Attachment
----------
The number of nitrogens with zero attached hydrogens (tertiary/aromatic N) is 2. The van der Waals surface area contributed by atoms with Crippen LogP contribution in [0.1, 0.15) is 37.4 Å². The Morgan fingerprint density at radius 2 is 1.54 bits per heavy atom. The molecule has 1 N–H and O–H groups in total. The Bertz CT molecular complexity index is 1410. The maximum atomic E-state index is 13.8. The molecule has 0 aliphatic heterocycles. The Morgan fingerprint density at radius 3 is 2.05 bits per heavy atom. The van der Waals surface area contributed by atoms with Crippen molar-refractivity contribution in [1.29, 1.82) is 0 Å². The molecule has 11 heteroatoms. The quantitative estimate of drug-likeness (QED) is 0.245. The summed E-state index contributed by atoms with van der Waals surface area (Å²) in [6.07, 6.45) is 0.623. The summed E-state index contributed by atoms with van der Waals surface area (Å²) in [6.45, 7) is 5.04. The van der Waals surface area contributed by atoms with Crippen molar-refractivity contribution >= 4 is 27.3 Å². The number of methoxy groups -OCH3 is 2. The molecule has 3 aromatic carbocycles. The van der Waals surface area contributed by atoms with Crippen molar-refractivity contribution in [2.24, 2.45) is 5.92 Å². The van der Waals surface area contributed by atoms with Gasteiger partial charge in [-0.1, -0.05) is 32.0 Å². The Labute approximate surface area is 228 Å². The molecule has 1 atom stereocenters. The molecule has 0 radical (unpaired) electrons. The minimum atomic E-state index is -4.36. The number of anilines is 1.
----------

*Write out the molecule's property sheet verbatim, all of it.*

The number of nitrogens with zero attached hydrogens (tertiary/aromatic N) is 2. The van der Waals surface area contributed by atoms with Crippen LogP contribution in [0.1, 0.15) is 37.4 Å². The Morgan fingerprint density at radius 2 is 1.54 bits per heavy atom. The molecule has 1 N–H and O–H groups in total. The Bertz CT molecular complexity index is 1410. The maximum atomic E-state index is 13.8. The molecule has 0 aliphatic heterocycles. The Morgan fingerprint density at radius 3 is 2.05 bits per heavy atom. The van der Waals surface area contributed by atoms with Crippen molar-refractivity contribution in [1.29, 1.82) is 0 Å². The molecule has 11 heteroatoms. The quantitative estimate of drug-likeness (QED) is 0.245. The summed E-state index contributed by atoms with van der Waals surface area (Å²) in [6.07, 6.45) is 0.623. The summed E-state index contributed by atoms with van der Waals surface area (Å²) in [6.45, 7) is 5.04. The van der Waals surface area contributed by atoms with Crippen molar-refractivity contribution >= 4 is 27.3 Å². The number of methoxy groups -OCH3 is 2. The molecule has 3 aromatic carbocycles. The van der Waals surface area contributed by atoms with Crippen molar-refractivity contribution in [2.24, 2.45) is 5.92 Å². The van der Waals surface area contributed by atoms with Gasteiger partial charge in [-0.1, -0.05) is 32.0 Å². The Labute approximate surface area is 228 Å². The molecule has 1 atom stereocenters. The molecule has 0 radical (unpaired) electrons. The minimum atomic E-state index is -4.36. The number of anilines is 1.